College Students Are Better Money Managers Than You Might Think

March 10, 2016, 3:12 PM UTC
College student using laptop on floor
Photograph by Getty Images/Hero Images

While millennials have a lot to learn about managing money, a new survey shows a rosy picture of college students who are working, paying their bills on time without their parents’ help, avoiding debt and hungry for more knowledge.

The survey released on Thursday by Sallie Mae on how U.S. college students manage their finances found that 77 percent are paying their bills on time and 73 percent of them are doing this on their own. Just over half save money every month.

Sallie Mae, the largest private student loan company, surveyed 800 currently enrolled college students aged 18-24 in December.

A reluctance to rely on credit may be keeping young adults from piling consumer debt on top of their growing student loans. Only 56 percent said they had a credit card, with an average balance of $906. Meanwhile, 85 percent of respondents said they used debit cards.

Many of these debit cards are tied to mobile payment services. The most popular is PayPal, which was used by 58 percent of the students, along with 11 percent who used the company’s Venmo peer-to-peer payment app. Students also favor Apple Pay and Google Wallet.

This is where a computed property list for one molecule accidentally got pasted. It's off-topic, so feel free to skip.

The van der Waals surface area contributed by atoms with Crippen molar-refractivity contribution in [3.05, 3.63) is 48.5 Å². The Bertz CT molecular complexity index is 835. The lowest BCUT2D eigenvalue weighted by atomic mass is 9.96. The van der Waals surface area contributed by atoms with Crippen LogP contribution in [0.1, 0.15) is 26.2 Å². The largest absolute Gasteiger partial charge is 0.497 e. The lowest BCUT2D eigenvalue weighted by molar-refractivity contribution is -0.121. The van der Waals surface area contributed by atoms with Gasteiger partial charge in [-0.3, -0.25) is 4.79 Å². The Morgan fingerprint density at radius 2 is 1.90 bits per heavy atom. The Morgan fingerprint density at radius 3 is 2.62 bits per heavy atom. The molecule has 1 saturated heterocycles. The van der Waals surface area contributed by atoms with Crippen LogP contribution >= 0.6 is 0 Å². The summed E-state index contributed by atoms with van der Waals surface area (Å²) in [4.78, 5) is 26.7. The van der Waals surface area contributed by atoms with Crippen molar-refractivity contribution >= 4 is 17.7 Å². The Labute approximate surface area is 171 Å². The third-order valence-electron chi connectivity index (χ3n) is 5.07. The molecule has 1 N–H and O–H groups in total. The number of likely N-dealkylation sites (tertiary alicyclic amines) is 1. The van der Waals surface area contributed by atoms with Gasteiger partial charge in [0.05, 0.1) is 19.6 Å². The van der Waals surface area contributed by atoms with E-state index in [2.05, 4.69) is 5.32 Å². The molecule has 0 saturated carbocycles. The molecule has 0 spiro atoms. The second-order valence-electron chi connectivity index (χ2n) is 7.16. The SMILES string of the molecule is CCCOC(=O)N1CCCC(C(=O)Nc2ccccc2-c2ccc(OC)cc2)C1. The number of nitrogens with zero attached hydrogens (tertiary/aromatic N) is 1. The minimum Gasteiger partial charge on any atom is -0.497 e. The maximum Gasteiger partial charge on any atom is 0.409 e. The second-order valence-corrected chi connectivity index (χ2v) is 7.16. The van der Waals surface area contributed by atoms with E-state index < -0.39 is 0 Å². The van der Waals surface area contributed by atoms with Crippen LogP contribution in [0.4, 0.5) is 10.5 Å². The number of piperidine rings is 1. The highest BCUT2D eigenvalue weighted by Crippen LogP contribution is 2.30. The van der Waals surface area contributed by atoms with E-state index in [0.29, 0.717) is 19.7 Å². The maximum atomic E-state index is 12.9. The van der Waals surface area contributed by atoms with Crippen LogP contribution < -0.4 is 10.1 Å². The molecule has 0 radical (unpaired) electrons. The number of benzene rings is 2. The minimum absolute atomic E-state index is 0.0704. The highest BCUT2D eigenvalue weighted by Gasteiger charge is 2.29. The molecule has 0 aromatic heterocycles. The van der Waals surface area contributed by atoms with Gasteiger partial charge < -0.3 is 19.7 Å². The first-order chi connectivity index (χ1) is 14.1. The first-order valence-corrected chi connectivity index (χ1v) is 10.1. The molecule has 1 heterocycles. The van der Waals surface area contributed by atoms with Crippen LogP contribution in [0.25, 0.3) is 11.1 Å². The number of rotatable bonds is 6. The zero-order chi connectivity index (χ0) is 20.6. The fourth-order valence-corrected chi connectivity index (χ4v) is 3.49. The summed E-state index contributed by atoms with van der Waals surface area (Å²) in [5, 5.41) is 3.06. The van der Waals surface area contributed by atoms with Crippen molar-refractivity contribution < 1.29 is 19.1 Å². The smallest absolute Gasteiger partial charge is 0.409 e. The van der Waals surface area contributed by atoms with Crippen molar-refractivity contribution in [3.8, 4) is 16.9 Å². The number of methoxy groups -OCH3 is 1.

“If you learn to monitor your balance, you can see the transactions in real time,” said Sallie Mae Chief Marketing Officer Charles Rocha.

Sallie Mae customers, who also can have bank accounts and credit cards with the company, check balances two to three times a day, Rocha said. Students can get their credit scores several times a year from Sallie Mae for free, as they now can from most major banks and financial institutions.

“They are starting to recognize the importance of good credit,” Rocha said.

To that end, millennials are finding out that getting a credit card can help raise their scores, but only if they use the plastic for what they can afford.

Greg McBride, chief financial analyst for , does not expect mobile payment services or credit card use to interfere with millennials’ learning curve over money.


“Twenty years ago, there was a definite advantage to teaching somebody that pain you feel when you part with cold hard cash,” McBride said. “But now kids understand numbers on the screen. They don’t have to actually see a stack of $100 bills to understand.”

Still, balancing the need to stay out of debt with the need to build credit is a fine line to walk. College students can manage it best if they have part-time jobs, he added.

The biggest problem for young adults who lack a credit history is that this might keep them from buying a car or house on their own.

In Sallie Mae’s survey, 19 percent of those aged 23-24 had a mortgage, and 26 percent had an auto loan. Among those just 18-20, only 9 percent had a mortgage and 13 percent had an auto loan.

Landlords increasingly evaluate tenants based on credit scores, and even some employers check credit before hiring, McBride said.

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